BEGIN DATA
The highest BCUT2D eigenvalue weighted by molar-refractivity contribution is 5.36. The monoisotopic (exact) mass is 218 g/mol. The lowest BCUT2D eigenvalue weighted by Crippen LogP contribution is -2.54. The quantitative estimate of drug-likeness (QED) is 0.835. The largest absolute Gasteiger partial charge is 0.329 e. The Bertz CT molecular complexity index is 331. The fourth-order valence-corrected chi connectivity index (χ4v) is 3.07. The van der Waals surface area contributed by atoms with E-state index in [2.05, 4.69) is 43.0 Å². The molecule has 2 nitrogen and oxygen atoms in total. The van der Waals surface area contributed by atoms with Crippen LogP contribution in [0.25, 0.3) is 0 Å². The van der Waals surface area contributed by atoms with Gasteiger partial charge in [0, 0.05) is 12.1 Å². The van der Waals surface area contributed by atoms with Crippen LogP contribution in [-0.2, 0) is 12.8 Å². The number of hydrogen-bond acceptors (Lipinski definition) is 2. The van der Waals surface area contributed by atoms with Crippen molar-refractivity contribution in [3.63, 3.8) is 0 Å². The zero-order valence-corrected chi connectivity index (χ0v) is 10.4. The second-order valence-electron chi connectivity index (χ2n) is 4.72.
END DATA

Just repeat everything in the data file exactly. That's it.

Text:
The highest BCUT2D eigenvalue weighted by molar-refractivity contribution is 5.36. The monoisotopic (exact) mass is 218 g/mol. The lowest BCUT2D eigenvalue weighted by Crippen LogP contribution is -2.54. The quantitative estimate of drug-likeness (QED) is 0.835. The largest absolute Gasteiger partial charge is 0.329 e. The Bertz CT molecular complexity index is 331. The fourth-order valence-corrected chi connectivity index (χ4v) is 3.07. The van der Waals surface area contributed by atoms with E-state index in [2.05, 4.69) is 43.0 Å². The molecule has 2 nitrogen and oxygen atoms in total. The van der Waals surface area contributed by atoms with Crippen LogP contribution in [0.25, 0.3) is 0 Å². The van der Waals surface area contributed by atoms with Gasteiger partial charge in [0, 0.05) is 12.1 Å². The van der Waals surface area contributed by atoms with Crippen LogP contribution in [-0.2, 0) is 12.8 Å². The number of hydrogen-bond acceptors (Lipinski definition) is 2. The van der Waals surface area contributed by atoms with Crippen molar-refractivity contribution in [3.63, 3.8) is 0 Å². The zero-order valence-corrected chi connectivity index (χ0v) is 10.4. The second-order valence-electron chi connectivity index (χ2n) is 4.72.